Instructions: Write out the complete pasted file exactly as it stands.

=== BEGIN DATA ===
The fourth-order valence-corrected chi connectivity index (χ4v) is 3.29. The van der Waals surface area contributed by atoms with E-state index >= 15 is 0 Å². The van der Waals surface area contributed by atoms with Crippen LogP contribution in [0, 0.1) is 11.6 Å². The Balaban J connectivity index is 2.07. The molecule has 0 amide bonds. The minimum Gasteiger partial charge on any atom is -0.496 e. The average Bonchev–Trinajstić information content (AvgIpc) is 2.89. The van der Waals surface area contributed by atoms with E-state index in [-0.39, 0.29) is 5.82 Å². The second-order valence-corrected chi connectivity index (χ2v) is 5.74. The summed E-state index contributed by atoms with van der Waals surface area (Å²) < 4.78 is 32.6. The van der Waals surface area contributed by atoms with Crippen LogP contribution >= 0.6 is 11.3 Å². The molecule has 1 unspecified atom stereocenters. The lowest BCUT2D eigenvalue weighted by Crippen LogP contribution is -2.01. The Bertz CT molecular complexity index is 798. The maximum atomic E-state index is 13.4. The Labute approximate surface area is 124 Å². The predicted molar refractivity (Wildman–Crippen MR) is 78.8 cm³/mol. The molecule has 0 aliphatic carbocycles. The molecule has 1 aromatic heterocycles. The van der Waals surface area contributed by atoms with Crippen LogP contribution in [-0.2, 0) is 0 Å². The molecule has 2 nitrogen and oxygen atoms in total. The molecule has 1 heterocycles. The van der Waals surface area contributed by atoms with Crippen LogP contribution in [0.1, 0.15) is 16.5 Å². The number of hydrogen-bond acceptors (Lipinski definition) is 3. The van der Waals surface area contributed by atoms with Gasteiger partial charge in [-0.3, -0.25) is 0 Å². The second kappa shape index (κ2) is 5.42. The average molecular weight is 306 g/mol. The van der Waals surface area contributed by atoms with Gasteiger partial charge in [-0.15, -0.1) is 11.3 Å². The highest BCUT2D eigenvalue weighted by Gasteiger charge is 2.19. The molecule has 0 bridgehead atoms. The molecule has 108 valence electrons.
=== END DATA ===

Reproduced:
The fourth-order valence-corrected chi connectivity index (χ4v) is 3.29. The van der Waals surface area contributed by atoms with E-state index >= 15 is 0 Å². The van der Waals surface area contributed by atoms with Crippen LogP contribution in [0, 0.1) is 11.6 Å². The Balaban J connectivity index is 2.07. The molecule has 0 amide bonds. The minimum Gasteiger partial charge on any atom is -0.496 e. The average Bonchev–Trinajstić information content (AvgIpc) is 2.89. The van der Waals surface area contributed by atoms with E-state index in [-0.39, 0.29) is 5.82 Å². The second-order valence-corrected chi connectivity index (χ2v) is 5.74. The summed E-state index contributed by atoms with van der Waals surface area (Å²) < 4.78 is 32.6. The van der Waals surface area contributed by atoms with Crippen LogP contribution >= 0.6 is 11.3 Å². The molecule has 1 unspecified atom stereocenters. The lowest BCUT2D eigenvalue weighted by Crippen LogP contribution is -2.01. The Bertz CT molecular complexity index is 798. The maximum atomic E-state index is 13.4. The Labute approximate surface area is 124 Å². The predicted molar refractivity (Wildman–Crippen MR) is 78.8 cm³/mol. The molecule has 0 aliphatic carbocycles. The molecule has 1 aromatic heterocycles. The van der Waals surface area contributed by atoms with Crippen LogP contribution in [-0.2, 0) is 0 Å². The molecule has 2 nitrogen and oxygen atoms in total. The molecule has 1 heterocycles. The van der Waals surface area contributed by atoms with Crippen LogP contribution in [0.1, 0.15) is 16.5 Å². The number of hydrogen-bond acceptors (Lipinski definition) is 3. The van der Waals surface area contributed by atoms with Gasteiger partial charge in [-0.3, -0.25) is 0 Å². The second kappa shape index (κ2) is 5.42. The average molecular weight is 306 g/mol. The van der Waals surface area contributed by atoms with Gasteiger partial charge in [-0.15, -0.1) is 11.3 Å². The highest BCUT2D eigenvalue weighted by Gasteiger charge is 2.19. The molecule has 0 bridgehead atoms. The molecule has 108 valence electrons.